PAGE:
Host plant resistance to insect pests in pigeonpea: Potential and limitations
Hari C. Sharma. (Accepted on 8/1/2016). Host plant resistance to insect pests in pigeonpea: Potential and limitations. Legume Perspectives.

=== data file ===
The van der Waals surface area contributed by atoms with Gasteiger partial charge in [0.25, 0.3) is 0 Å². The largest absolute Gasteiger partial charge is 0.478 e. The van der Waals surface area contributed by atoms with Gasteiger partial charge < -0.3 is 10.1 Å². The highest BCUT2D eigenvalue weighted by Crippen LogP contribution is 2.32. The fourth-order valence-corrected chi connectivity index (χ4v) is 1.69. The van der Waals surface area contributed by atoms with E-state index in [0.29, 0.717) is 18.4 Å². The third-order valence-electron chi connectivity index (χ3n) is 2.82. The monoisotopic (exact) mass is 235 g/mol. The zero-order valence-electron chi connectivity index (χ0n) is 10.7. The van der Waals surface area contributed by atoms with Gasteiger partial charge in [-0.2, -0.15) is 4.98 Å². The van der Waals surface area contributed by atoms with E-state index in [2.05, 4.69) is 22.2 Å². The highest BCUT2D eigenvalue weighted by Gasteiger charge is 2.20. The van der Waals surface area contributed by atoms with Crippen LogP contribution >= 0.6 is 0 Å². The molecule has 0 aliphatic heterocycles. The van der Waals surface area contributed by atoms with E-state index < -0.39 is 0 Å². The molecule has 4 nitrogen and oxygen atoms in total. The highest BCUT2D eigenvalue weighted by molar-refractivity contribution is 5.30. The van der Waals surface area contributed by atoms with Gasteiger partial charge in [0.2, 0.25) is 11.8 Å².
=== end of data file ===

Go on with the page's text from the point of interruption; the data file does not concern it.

Host plant resistance to insects is one of the components of pest management in pigeonpea. Considerable progress has been made in developing techniques to screen for resistance to Helicoverpa armigera. However, some of these techniques cannot be used to evaluate material for resistance to spotted pod borer, Maruca virtrata, pod fly, Melanagromyza obtusa, pod wasp, Tanaostigmodes cajaninae and the pod bugs, Clavigralla spp. Genotypes with resistance to H. armigera, M. vitrata, M. obtusa, and C. chinensis have been identified, but the levels of resistance are low to moderate in the cultivated germplasm. However, high levels of resistance have been identified against H. amigera in wild relatives of pigeonpea. Considerable information has been generated on mechanisms of resistance to H. armigera and M. vitrata, but there is limited information on inheritance of resistance, and the molecular markers associated with resistance to insects. The progress in transferring insect resistance into the improved varieties has been limited, and there is a need to introgress resistance genes fromthe wild relatives intothe culigenand/or develop pigeonpea cultivars expressing Bt genes to confer resistance to pod borers. Cultivars with moderate levels of resistance in combination with other components of pest management will play a major role in increasingthe productivityof pigeonpea.
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